In fact, when 4-year-olds are presented with sounds and pictures at the same time and told to pay particular attention to the pictures, they can't the sounds dominate their attention.
"We found that sounds are dominant over visuals from infancy, and only slowly through childhood do visuals become more important," said Vladimir Sloutsky, professor in the Center for Cognitive Science at Ohio State University.
"The younger the children are, the more dominant their auditory system seems to be."
Earlier work by Sloutsky and his colleagues also showed this preference for sounds over visuals among children. But this new research offers a clearer picture of the nature of this auditory preference and how it changes over time.
For infants, sounds are preferred almost exclusively. Older children tested at 4 years of age generally preferred sounds over visuals, with the exception of familiar objects they paid more attention to a familiar visual when it is paired with an unknown sound.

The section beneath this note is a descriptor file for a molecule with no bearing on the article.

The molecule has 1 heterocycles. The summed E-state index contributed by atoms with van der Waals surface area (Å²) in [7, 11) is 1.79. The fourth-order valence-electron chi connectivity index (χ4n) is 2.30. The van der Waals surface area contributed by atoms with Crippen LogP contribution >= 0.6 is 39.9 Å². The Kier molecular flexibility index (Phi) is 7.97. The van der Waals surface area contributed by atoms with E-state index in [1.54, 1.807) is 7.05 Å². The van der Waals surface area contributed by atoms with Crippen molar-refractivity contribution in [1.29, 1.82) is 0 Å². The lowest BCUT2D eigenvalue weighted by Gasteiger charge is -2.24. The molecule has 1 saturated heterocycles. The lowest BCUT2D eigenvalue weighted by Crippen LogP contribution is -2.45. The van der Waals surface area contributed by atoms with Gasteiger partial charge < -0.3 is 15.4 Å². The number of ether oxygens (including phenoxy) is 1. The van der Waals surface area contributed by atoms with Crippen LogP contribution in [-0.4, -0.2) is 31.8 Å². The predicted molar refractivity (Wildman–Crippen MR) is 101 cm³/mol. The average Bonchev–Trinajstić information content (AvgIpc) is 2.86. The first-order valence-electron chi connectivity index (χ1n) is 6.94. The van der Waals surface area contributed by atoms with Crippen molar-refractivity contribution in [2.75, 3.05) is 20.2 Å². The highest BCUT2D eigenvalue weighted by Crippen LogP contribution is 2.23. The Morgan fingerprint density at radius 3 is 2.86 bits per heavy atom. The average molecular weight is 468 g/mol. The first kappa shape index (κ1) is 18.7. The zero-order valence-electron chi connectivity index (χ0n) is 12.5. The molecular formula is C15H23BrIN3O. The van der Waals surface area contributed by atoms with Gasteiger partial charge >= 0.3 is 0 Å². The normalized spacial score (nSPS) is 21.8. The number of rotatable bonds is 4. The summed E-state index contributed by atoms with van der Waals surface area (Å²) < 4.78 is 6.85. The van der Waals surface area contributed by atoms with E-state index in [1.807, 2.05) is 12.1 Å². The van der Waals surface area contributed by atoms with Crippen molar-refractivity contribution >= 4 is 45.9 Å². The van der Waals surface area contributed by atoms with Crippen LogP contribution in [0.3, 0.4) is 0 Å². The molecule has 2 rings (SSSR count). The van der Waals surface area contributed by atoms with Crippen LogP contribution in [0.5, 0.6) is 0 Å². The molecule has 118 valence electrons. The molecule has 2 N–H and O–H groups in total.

Overall, the new research showed children seem to be able to process only one type of stimuli at a time usually sounds, but sometimes visuals. Adults, on the other hand, can process both sounds and visuals together, but prefer visual information.
Sloutsky, who is also associate dean of research for the university's College of Human Ecology, said children probably pay more attention to sounds because of their temporary nature.
"If you don't pay attention to sounds, they disappear," he said. "On the other hand, many visual stimuli are stable and stationary. This preference for sounds makes sense in the case of learning language. If infants and young children didn't favor sounds, it is difficult to explain how they could pick up language."
Contact: Vladimir Sloutsky
Ohio State University